The Social Possibilities of Oral Language: Teaching Conversation (Natural Approach)

Normal Training School - Centennial Stamp

by Elizabeth B. McLellan,
Critic Teacher,
Training School Department,
Michigan State Normal College,
Ypsilanti, Michigan
(page 187-188)
Practical Selections from twenty years of Normal Instructor and Primary Plans,

Historic Moments

1849 – Michigan State Normal School was established by the State of Michigan.

In 1899, Michigan State Normal School changed its name to Michigan State Normal College. This seemingly insignificant change actually describes an important shift in the mission of the school.

Richard Gause Boone lobbied to establish Normal as four-year college, rather than a glorified secondary school.

Normal entered the twentieth century as Michigan’s premier teacher-training school and had become the first teacher-training school in the United States to have a four-year degree program.


How can the time set aside in the primary school program for language-study be utilized for the social education of the child?

By using the larger part of this time for classroom conversation, and generally having the written language done during seat or busy-work periods.

What should be the character of this classroom conversation, and how should it be conducted?

It should be social in character,—that is, it should immediately relate to the social or life interests of the individual child, which are the social interests of the race. It should be conducted, as any other schoolroom recitation is conducted, according to a definite plan, but without visible sign of method, the class interest being caused by the inherent interest of the subject of the conversation; and in the main the members of the class conducting the conversation.

What are the objects to be attained by such a class exercise?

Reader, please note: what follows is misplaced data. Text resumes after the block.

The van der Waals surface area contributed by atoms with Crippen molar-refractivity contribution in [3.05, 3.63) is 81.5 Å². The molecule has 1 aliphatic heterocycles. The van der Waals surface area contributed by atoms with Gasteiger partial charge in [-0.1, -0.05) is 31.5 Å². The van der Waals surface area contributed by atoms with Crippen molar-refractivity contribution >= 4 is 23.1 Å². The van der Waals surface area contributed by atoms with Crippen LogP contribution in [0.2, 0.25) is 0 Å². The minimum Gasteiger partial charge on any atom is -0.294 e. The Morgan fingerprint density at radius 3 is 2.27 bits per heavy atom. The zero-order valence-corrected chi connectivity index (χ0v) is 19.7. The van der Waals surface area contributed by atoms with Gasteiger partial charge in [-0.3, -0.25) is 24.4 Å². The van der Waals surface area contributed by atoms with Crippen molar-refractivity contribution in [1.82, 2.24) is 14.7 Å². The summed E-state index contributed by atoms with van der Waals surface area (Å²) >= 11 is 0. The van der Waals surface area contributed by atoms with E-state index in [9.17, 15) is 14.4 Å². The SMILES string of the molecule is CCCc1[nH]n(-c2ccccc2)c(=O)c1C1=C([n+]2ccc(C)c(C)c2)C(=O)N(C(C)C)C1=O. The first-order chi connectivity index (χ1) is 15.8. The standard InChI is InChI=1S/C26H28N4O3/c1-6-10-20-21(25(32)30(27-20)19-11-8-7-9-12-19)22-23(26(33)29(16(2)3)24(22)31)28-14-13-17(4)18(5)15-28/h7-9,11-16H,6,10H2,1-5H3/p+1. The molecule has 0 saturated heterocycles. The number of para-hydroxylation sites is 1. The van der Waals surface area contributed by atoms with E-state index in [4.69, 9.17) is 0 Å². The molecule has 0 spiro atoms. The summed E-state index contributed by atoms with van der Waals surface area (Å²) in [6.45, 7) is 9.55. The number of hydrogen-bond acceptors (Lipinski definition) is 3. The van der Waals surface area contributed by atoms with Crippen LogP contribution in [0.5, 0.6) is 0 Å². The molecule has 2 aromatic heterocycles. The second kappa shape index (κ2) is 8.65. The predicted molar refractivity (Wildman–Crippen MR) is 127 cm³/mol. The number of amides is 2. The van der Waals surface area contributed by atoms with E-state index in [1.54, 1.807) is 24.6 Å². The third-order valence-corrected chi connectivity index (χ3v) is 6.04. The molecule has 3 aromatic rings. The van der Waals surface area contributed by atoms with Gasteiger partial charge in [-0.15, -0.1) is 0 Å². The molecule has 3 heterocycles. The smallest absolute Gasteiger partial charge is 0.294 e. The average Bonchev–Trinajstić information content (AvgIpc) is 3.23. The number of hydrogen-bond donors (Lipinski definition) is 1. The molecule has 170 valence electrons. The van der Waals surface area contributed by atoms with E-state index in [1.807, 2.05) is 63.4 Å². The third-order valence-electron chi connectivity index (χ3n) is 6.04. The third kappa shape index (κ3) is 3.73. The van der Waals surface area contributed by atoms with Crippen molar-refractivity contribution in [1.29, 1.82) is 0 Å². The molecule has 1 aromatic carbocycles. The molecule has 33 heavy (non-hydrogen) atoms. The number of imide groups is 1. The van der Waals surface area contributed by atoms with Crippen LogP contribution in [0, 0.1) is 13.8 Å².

The emancipation of speech and of the child’s emotions. The development of a wholesome sympathy in the interests of others, and of a wholesome social contact. The unmixed pleasure of social discourse for its own sake. The exchange of life experiences and the giving and getting of information. An increase of interest in the home, and a better valuation of its life. An increase of readiness in expressing thought, the enlargement of vocabulary, natural style, grammatical construction, and the use of better English generally.

What are suitable subjects to be used as material for these
oral language lessons?

The subjects selected should be those which are associated with the every-day life interests of the child, and such as are rich in social meaning. They should include material for an ever widening horizon of thought, feeling and action. They cannot be too simple; they must lie
within the actual experience ; they should generally be concrete in character, although they may be such as to serve the purpose of opening emotional and ethical experiences.


1. Occupations.
2. Home happenings—events, joys, sorrows.
3. Family ways and customs.
4. Members of the family and relatives.
5. Family pets.
6. Stories read at home or told of parents’ childhood.

1. Town occupations (or city or country). Great variety.
2. Visits made at homes of relatives.
3. Visits to interesting places,—nature or art.

4. Trips and journeys.
5. Events and pleasures of holidays and special occasions.
6. Games of different seasons. Sports. Plays.
7. Current events. What is happening in the world.

Michigan State Normal College
Originally called Michigan Normal School, the school today known as Eastern Michigan University was the first teacher training college west of the Allegheny Mountains.

Its name was changed to Michigan State Normal College in 1899 and then to Eastern Michigan College in 1956. In 1959 the name was changed to Eastern Michigan University.

Ypsi-Ann 1896 Electric Car

About profesorbaker

Thomas Baker is the Past-President of TESOL Chile (2010-2011). He enjoys writing about a wide variety of topics. The source and inspiration for his writing comes from his family.
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